• Unions for Dancers – Many unions protect performers by putting regulations on audition conditions and covering audition fees. This link provides a list of unions that dancers can join.
  • Pros & Cons -This article discusses everything dancers need to know about unions and the pros and cons of specific ones.
  • Alternatives to Auditions – This article provides alternative ways to join a company without the expense that often comes with auditions.
  • Say NO to Fees – This resource researches what companies are doing as far as auditions and compensation. It also discusses why dancers shouldn’t be charged to audition.
  • Open Letter to Directors – This letter is directed to any choreographers and/or directors who are trying to decide whether or not to charge dancers audition fees (don’t).


In the event that a conflict arises or an agreement is broken, who can dancers turn to for help? This section provides resources on how to prevent, report and find support for incidents of harassment within the dance community. You can also find resources for directors on how to prevent harassment and keep your dancers safe through policy-making.

  • Know Your Rights – Knowledge is power.  This guide provides important information about rights in the workplace, what to do if you experience harassment and how to apply for free legal help.   
  • Company Policies – This link is a Q & A for dance companies about developing harassment policies for their organization.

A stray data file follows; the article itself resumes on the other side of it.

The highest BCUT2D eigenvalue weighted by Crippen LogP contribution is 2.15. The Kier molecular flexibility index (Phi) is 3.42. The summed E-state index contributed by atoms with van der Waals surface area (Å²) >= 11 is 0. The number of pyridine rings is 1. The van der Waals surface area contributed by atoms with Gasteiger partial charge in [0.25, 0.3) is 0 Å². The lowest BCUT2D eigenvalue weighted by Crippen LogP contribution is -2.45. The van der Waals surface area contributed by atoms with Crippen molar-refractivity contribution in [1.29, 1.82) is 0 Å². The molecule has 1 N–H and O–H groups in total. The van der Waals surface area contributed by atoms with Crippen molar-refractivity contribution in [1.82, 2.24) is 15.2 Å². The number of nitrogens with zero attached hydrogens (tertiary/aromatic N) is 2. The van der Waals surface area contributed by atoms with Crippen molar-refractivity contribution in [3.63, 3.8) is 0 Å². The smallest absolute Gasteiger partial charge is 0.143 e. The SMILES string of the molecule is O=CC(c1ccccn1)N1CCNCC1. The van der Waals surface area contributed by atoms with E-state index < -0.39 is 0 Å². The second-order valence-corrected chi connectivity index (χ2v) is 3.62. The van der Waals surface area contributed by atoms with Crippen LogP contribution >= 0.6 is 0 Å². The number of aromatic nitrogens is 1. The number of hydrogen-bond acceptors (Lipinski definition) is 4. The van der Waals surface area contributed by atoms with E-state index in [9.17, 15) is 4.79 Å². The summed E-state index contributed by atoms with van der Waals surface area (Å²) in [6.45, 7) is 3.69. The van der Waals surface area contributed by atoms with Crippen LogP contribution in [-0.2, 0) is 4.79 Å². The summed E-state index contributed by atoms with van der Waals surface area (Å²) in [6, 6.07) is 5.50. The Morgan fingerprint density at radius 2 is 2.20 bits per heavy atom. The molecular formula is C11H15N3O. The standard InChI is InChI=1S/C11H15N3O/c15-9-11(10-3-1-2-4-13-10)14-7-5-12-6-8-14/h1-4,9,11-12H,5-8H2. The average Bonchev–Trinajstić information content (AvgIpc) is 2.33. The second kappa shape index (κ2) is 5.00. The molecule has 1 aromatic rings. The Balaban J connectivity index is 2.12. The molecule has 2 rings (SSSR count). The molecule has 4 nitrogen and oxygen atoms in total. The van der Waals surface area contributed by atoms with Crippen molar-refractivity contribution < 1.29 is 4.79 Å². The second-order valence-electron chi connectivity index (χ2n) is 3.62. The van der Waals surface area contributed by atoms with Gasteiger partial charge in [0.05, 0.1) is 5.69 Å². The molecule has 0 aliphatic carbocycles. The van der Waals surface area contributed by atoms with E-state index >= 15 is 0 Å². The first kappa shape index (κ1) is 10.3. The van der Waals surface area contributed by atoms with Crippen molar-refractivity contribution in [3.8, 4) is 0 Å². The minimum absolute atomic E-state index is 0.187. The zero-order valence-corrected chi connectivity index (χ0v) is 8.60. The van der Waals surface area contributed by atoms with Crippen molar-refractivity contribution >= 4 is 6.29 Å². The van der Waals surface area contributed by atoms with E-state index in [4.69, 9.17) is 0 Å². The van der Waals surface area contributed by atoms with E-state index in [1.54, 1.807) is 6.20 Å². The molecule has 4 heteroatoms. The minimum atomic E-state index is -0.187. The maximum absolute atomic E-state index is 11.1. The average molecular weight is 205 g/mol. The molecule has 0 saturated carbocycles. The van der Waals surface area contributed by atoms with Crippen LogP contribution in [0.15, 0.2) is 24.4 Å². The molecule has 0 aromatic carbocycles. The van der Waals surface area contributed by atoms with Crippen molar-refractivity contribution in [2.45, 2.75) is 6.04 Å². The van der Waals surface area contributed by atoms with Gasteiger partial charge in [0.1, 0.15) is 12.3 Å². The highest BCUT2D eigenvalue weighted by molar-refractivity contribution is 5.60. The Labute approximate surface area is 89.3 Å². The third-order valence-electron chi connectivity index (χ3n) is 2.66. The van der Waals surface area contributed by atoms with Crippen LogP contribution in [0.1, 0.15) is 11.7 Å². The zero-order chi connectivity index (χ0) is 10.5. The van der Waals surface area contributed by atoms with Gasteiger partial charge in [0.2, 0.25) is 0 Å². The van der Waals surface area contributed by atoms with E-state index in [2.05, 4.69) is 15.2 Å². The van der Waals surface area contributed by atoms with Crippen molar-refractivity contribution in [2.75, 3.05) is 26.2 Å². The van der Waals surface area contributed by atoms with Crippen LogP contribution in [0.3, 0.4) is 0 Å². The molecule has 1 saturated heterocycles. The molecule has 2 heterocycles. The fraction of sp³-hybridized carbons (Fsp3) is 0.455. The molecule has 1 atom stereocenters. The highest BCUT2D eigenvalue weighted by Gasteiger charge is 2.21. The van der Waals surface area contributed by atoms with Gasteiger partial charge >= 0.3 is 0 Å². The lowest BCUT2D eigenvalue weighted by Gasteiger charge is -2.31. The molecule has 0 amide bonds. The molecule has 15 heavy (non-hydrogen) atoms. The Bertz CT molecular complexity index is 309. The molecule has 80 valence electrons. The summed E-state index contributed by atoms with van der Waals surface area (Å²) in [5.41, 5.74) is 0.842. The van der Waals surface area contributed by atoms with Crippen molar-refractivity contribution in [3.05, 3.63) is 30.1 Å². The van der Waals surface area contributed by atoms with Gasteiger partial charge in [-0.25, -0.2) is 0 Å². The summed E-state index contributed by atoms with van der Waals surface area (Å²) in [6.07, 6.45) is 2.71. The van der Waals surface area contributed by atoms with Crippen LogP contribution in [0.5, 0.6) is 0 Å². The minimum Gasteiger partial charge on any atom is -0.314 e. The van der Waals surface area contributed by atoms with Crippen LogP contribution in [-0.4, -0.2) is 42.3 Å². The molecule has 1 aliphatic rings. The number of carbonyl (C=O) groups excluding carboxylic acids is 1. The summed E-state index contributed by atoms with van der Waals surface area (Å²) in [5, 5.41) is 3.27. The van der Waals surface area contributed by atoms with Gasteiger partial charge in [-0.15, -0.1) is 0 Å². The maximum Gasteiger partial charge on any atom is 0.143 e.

• Identifying Harassment – This fact sheet explains what is determined harassment, what to do as a victim or harassment and how to prevent it.
  • BetterBrave – This guide helps harassment survivors to document their experience if they decide to report an incident to authorities.
  • Title IX and Sex Discrimination “Title IX protects people from discrimination based on sex in education programs or activities that receive federal financial assistance. This includes, but is not limited to, issues regarding harassment and employment.”  This resource explains the steps for reporting any discriminatory situations that go against the Title IX amendment. 
  • Reporting in Georgia – This link provides instructions on how to report sexual abuse and harassment to the Department of Corrections in Georgia.
  • The Actor’s Fund – “The Actor’s Fund provides free, confidential counseling, support, and legal referrals to all professionals in performing arts and entertainment.”
  • The Dance Safe – “The Dance Safe is a collective of dancers who advocate for survivors of abuse and creating safe dance spaces through education, healing, and accountability.” They also provide various counseling, reporting and mental health resources for dancers.
  • National Hotlines:
    • National Crisis Hotline: 800-621-4673
    • National Sexual Assault Hotline: 800-656-HOPE (4673)
    • National Street Harassment Hotline: 855-897-5910
    • Safe Horizon: 1-800-621-HOPE (4673)
  • Georgia Hotlines:
    • Georgia Legal Services: (833) 457-7529 (883 GLSPLAW)
    • Atlanta Legal Aid: (404) 524-5811
    • Atlanta Volunteer Lawyers Foundation: (404) 521-0790